Current buyers looking for new homes are likely to be owner-occupiers, not investors, who want a standalone property rather than an apartment.
That’s according to Stephen Timm, the managing director of Home-In, a digital buyer concierge service.
Mr Timm said spring selling season had definitely hit, with the number of new buyers starting their due diligence onsite, and having contracts checked, jumping 15 per cent last week.
And he said the overwhelming majority of buyers were owner-occupiers.
“Our ratio of owner-occupiers has definitely risen,” Mr Timm said.
“About 18 months ago our ratio of owner-occupiers was sitting at 75 per cent and now it’s at 81 per cent.
“Six per cent doesn’t sound like a big shift necessarily, but it is quite significant when owner-occupiers have gone up six per cent and investors have gone down, so it’s a 12 per cent swing.
“I think the industry average is 30 per cent investors, 70 per cent owner-occupiers, so for us to be seeing 81 per cent owner-occupiers, that’s quite a high number.”
As for the reason behind the swing, Mr Timm said rising rents was a key factor for both sides of the equation.
He said rising rents were pushing buyers to purchase a home for the long-term, but while rents had increased, for investors the yields had not necessarily kept up with previous interest rate rises.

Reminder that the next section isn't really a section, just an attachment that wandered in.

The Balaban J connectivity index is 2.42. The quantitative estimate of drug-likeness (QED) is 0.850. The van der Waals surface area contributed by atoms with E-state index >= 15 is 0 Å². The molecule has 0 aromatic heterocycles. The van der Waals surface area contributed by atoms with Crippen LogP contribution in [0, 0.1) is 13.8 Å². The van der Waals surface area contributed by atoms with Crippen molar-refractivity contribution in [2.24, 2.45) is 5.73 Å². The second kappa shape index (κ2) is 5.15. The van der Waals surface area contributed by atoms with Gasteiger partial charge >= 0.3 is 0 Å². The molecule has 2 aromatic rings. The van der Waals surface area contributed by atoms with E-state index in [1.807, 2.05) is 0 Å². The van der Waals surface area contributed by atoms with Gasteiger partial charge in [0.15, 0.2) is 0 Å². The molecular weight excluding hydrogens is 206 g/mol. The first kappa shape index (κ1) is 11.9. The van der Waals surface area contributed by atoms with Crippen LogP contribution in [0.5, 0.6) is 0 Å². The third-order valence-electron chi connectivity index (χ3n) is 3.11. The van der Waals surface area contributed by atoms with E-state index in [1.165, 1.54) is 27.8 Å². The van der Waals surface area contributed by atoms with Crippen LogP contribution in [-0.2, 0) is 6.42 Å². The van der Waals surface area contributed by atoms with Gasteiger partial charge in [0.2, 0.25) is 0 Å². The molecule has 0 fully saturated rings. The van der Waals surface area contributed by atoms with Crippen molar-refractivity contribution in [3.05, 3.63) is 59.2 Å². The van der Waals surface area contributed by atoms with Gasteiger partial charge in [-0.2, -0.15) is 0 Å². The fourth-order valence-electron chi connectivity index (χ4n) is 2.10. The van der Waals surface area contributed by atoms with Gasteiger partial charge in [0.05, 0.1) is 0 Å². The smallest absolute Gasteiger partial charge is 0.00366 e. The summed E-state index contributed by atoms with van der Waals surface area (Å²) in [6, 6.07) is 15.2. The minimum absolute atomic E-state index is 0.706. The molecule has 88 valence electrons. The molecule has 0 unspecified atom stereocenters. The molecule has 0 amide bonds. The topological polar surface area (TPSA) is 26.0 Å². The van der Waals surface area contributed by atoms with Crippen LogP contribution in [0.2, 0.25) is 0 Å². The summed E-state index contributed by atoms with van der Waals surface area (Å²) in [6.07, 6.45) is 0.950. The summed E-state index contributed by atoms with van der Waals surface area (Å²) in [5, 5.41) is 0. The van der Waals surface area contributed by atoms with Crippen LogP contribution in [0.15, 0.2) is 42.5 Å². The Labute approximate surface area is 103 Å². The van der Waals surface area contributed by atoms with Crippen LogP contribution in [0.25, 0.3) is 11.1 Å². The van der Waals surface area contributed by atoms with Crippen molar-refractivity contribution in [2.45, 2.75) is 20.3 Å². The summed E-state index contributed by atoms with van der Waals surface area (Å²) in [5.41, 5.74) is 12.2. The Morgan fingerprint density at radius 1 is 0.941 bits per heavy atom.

Uncertainty over rental regulations and policy was also creating caution.
“There has been a lot of talk about things like rent caps and other changes, which means investors are more likely to sit on the sidelines,” Mr Timm said.
Mr Timm also said buyers, including first-home buyers, were looking to purchase standalone houses more so than attached units or apartments that they’d then have to trade up from in a few years.
More listings have also recently come to market and Mr Timm said this, combined with interest rates holding steady for three consecutive months had created some more confidence in the market.
But he said buyers would not be in a rush to purchase a property like they were during the pandemic.
“There’s definitely more stock coming onto the market now and buyers are preparing themselves because they see more opportunities,” he said.
“But buyers now want to be more considered in their purchase, and make sure they’re doing their due diligence.”
Mr Timm said this meant agents would need to focus on servicing their buyers to a high standard as the ‘fear of missing out’ had dissipated.
“Agents need to really nurture those buyers that are putting in the effort on the property because they may well be the end buyers,” he said.